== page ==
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Nectar Sweet Apiaries is located in Howell, Michigan. We work with both seasoned and hobbyist beekeepers throughout the state, providing high quality bee packages and queens. We provide a wide variety of honey and honeycomb products. We also offer full pollination services for your farm or orchard. 

Shawn Shubel is the veteran beekeeper here. In 2018 he celebrated fifty years of beekeeping. His fascination with bees began at a young age, when his neighbor invited him to help tend the bees. Since then, Shawn has gained knowledge and experience which allowed him to become a professional beekeeper and bring Nectar Sweet Apiaries to life. 




We offer 2 lb. packages, 3 lb. packages, and a limited number of additional queens. Quantity discounts available to organizations.

Bees are fully insured throughout the transport process to ensure a live delivery.

2 lb. package -$135
3 lb. package - $145
Individual queens - $38


April 3, 2024


To guarantee delivery, please send payment in full at least one month prior to your delivery date. Checks can be made out to

Nectar Sweet Apiaries and sent to Shawn Shubel at 345 Chilson Road, Howell, Michigan 48843

If payment is not received on time, your order is subject to cancellation. Thank you for your cooperation.



Package Introduction Class - TBD


So you've purchased your equipment, gear, and finally your bees! Now what? This class covers the basics of getting your bees installed and settled into their new homes. Give us a call to secure your spot. Space is limited!

Please bring a veil, gloves, something to take notes with, any questions you have, and an open mind!

*By signing up for one of our classes,  you assume all risk and responsibility for your own safety. Dates and times are subject to change.*

Did you know



  • The scientific name for the honeybee is Apis Mellifera

  • Bees are vital pollinators

  • Our bees help pollinate many crops including apples, raspberries, blueberries, plums, pumpkins and more

  • An estimated 75% of flowering plants depend on pollinators such as bees, butterflies, and hummingbirds

  • There are five products produced by a hive: honey, beeswax, pollen, propolis and royal jelly

  • There are three types of bees in a hive: the queen, workers and drones

  • Bees go through four life stages: egg, larvae, pupae, and adult

  • Bees have five eyes

  • Bees have two stomachs- one is used to store what they have eaten and the other is used to store nectar to bring back to the hive

  • A strong active beehive usually has between 50,000 and 60,000 bees in the summer months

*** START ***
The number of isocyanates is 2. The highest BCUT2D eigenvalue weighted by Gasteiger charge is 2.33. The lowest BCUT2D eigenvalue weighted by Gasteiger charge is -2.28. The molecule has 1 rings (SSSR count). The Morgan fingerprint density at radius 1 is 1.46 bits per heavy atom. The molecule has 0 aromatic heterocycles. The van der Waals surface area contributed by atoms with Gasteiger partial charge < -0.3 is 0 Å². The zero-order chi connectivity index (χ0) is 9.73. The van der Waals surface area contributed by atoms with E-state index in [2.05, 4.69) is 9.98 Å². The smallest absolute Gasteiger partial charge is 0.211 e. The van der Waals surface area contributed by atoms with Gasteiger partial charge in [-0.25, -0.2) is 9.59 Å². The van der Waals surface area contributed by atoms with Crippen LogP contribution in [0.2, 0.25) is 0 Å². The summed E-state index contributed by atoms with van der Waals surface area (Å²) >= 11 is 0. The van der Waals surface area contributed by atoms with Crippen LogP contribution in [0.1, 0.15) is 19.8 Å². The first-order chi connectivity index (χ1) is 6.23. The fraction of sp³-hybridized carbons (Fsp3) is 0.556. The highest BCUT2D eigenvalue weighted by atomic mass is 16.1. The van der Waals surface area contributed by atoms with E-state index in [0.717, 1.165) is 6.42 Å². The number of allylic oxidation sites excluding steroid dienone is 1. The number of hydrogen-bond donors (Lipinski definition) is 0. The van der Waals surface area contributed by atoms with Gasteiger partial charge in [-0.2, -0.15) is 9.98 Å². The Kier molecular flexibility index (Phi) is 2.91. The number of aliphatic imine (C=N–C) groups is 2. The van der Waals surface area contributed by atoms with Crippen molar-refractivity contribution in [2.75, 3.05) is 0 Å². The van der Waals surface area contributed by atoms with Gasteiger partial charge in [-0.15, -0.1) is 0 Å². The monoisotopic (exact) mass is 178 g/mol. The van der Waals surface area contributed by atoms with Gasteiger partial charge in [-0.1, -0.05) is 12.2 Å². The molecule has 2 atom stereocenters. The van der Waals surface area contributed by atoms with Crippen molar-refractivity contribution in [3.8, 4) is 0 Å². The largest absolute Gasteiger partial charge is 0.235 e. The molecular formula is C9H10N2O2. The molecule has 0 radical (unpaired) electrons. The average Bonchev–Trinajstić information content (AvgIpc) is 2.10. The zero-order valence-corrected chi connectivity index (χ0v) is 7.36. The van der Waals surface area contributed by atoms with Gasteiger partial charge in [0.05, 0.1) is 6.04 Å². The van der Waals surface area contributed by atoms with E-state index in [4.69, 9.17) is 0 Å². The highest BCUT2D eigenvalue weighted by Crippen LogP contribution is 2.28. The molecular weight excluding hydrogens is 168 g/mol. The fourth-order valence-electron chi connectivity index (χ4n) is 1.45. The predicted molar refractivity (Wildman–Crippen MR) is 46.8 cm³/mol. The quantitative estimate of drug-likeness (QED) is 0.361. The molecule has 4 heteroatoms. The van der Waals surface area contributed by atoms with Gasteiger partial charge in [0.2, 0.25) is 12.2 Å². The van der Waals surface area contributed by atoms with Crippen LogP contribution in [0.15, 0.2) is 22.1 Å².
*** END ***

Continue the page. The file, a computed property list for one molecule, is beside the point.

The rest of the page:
• Bees communicate using scent pheromones and by doing a dance that tells the other bees where to find food - this is often called the "waggle dance"


  • There is only one queen bee in each hive

  • A healthy queen can live between three and five years

  • The queen is the only bee that lays eggs (normally)

  • She will lay around 1,500 eggs per day - there are many factors that influence this number including temperature, season, population and available food stores

  • Worker bees feed the queen a substance called royal jelly


  • Worker bees are always female

  • They live, on average, about six weeks

  • They have stingers

  • If a worker bee uses her stinger, she will die

  • Worker bees do all the work around the hive including cleaning, guarding, taking care of the queen, taking care of brood, storing pollen, nectar and honey, building honeycomb, and more

  • Workers gather nectar and pollen

  • They collect and carry pollen on their back legs to bring back to the hive

  • A worker bee will visit between 50 and 100 flowers in a collection trip

  • Pollen is used to feed baby bees


  • Drones are always male

  • Drones do not have a stinger

  • They are slightly larger than worker bees

  • They have rounder, fuller abdomens and have very large eyes in comparison to a worker

  • A drone's primary job is to mate with the queen

  • Drones die after mating with the queen

  • In the winter, the worker bees push the drones out of the hive - they are not as important as the workers and therefore the colony does not want to waste their honey stores on them


  • A single bee produces about 1/12th of a teaspoon of honey in her lifetime

  • Bees produce honey by adding enzymes evaporating the water from nectar collected from flowers. They do this by flapping their wings, which has a drying "fan" effect

  • The flavor of honey is entirely dependent on which flowers the bees visited to create it

  • If properly stored, honey will never spoil

  • When honey crystallizes, it can be restored to a liquid by gently heating it

  • Honey has been found to have immense health benefits, including having antibacterial properties

  • Honey should not be given to infants because their bodies are not capable of processing potential bacteria that is naturally present in honey- this can lead to infant botulism


  • Do not use pesticides/insecticides in your garden or around your home; if it will kill an ant it will kill a bee. This also applies to spraying for mosquitos

  • Do not use weed killers that contain glysophate or similar chemicals - you can make your own weed killer by simply mixing 1 gallon of white vinegar, 1 cup of regular table salt, and 1 tablespoon of dish washing liquid

  • Ensure that the flowers and plants you purchase from big-box stores have not been treated with neonicotonoids- some stores will label, some do not. Neonicotonoids have been identified as harmful to bees and have been banned throughout Europe

  • Plant flowers that the bees like: aster, lemon balm, sage, lavender, verbena, zinnias, milkweed, etc. 


Queen bee

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Worker bee


Drone bee



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